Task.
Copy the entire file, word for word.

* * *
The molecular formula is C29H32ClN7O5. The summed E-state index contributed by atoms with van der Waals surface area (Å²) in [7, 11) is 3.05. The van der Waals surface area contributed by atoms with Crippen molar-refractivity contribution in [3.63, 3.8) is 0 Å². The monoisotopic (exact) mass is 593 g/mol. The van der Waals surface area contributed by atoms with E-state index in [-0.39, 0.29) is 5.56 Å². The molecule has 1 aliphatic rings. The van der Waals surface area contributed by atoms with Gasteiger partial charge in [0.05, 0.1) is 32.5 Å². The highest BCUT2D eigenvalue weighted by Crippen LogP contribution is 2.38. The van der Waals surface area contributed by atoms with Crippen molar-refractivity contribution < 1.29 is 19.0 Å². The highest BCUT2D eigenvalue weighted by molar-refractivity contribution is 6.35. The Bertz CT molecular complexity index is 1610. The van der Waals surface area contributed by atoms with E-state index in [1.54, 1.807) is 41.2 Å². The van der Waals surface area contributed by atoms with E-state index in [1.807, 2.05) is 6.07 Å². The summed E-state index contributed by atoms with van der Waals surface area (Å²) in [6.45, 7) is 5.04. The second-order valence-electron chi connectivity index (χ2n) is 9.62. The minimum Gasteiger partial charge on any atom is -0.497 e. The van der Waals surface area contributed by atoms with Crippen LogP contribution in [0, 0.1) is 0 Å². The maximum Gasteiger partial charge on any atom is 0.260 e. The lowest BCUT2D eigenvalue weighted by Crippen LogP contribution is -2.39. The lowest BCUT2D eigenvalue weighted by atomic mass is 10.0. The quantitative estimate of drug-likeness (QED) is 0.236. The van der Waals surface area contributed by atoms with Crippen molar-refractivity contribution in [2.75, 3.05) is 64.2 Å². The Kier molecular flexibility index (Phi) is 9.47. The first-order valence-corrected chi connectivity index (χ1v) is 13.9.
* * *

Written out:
The molecular formula is C29H32ClN7O5. The summed E-state index contributed by atoms with van der Waals surface area (Å²) in [7, 11) is 3.05. The van der Waals surface area contributed by atoms with Crippen molar-refractivity contribution in [3.63, 3.8) is 0 Å². The monoisotopic (exact) mass is 593 g/mol. The van der Waals surface area contributed by atoms with E-state index in [-0.39, 0.29) is 5.56 Å². The molecule has 1 aliphatic rings. The van der Waals surface area contributed by atoms with Gasteiger partial charge in [0.05, 0.1) is 32.5 Å². The highest BCUT2D eigenvalue weighted by Crippen LogP contribution is 2.38. The van der Waals surface area contributed by atoms with Crippen molar-refractivity contribution < 1.29 is 19.0 Å². The highest BCUT2D eigenvalue weighted by molar-refractivity contribution is 6.35. The Bertz CT molecular complexity index is 1610. The van der Waals surface area contributed by atoms with E-state index in [1.54, 1.807) is 41.2 Å². The van der Waals surface area contributed by atoms with E-state index in [1.807, 2.05) is 6.07 Å². The summed E-state index contributed by atoms with van der Waals surface area (Å²) in [6.45, 7) is 5.04. The second-order valence-electron chi connectivity index (χ2n) is 9.62. The minimum Gasteiger partial charge on any atom is -0.497 e. The van der Waals surface area contributed by atoms with Crippen LogP contribution in [0, 0.1) is 0 Å². The maximum Gasteiger partial charge on any atom is 0.260 e. The lowest BCUT2D eigenvalue weighted by Crippen LogP contribution is -2.39. The lowest BCUT2D eigenvalue weighted by atomic mass is 10.0. The quantitative estimate of drug-likeness (QED) is 0.236. The van der Waals surface area contributed by atoms with Crippen molar-refractivity contribution in [2.75, 3.05) is 64.2 Å². The Kier molecular flexibility index (Phi) is 9.47. The first-order valence-corrected chi connectivity index (χ1v) is 13.9.